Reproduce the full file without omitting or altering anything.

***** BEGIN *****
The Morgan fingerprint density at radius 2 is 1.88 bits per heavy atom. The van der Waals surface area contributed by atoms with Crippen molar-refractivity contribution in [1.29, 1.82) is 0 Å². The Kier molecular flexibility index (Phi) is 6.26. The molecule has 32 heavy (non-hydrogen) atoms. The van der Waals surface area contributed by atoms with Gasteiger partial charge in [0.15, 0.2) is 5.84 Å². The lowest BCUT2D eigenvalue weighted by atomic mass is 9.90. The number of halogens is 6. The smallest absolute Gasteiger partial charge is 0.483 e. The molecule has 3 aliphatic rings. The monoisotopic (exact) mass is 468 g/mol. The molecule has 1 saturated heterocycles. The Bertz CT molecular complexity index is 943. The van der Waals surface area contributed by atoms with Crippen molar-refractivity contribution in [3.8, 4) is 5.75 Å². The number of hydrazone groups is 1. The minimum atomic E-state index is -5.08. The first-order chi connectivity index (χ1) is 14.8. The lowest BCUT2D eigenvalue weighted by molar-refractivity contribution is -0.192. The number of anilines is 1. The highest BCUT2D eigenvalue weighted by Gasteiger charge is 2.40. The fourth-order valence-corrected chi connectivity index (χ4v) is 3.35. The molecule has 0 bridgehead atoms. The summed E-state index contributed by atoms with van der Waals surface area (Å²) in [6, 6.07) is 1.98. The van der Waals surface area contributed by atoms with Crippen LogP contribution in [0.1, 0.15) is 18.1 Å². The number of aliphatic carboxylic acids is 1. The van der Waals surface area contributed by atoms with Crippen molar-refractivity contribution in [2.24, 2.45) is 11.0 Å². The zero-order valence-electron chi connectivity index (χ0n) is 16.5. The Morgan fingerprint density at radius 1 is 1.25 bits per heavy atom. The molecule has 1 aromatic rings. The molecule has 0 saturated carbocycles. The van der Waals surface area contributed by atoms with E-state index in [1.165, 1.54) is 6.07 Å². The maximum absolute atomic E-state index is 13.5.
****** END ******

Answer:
The Morgan fingerprint density at radius 2 is 1.88 bits per heavy atom. The van der Waals surface area contributed by atoms with Crippen molar-refractivity contribution in [1.29, 1.82) is 0 Å². The Kier molecular flexibility index (Phi) is 6.26. The molecule has 32 heavy (non-hydrogen) atoms. The van der Waals surface area contributed by atoms with Gasteiger partial charge in [0.15, 0.2) is 5.84 Å². The lowest BCUT2D eigenvalue weighted by atomic mass is 9.90. The number of halogens is 6. The smallest absolute Gasteiger partial charge is 0.483 e. The molecule has 3 aliphatic rings. The monoisotopic (exact) mass is 468 g/mol. The molecule has 1 saturated heterocycles. The Bertz CT molecular complexity index is 943. The van der Waals surface area contributed by atoms with Crippen molar-refractivity contribution in [3.8, 4) is 5.75 Å². The number of hydrazone groups is 1. The minimum atomic E-state index is -5.08. The first-order chi connectivity index (χ1) is 14.8. The lowest BCUT2D eigenvalue weighted by molar-refractivity contribution is -0.192. The number of anilines is 1. The highest BCUT2D eigenvalue weighted by Gasteiger charge is 2.40. The fourth-order valence-corrected chi connectivity index (χ4v) is 3.35. The molecule has 0 bridgehead atoms. The summed E-state index contributed by atoms with van der Waals surface area (Å²) in [6, 6.07) is 1.98. The van der Waals surface area contributed by atoms with Crippen LogP contribution in [0.1, 0.15) is 18.1 Å². The number of aliphatic carboxylic acids is 1. The van der Waals surface area contributed by atoms with Crippen molar-refractivity contribution in [2.24, 2.45) is 11.0 Å². The zero-order valence-electron chi connectivity index (χ0n) is 16.5. The Morgan fingerprint density at radius 1 is 1.25 bits per heavy atom. The molecule has 1 aromatic rings. The molecule has 0 saturated carbocycles. The van der Waals surface area contributed by atoms with E-state index in [1.165, 1.54) is 6.07 Å². The maximum absolute atomic E-state index is 13.5.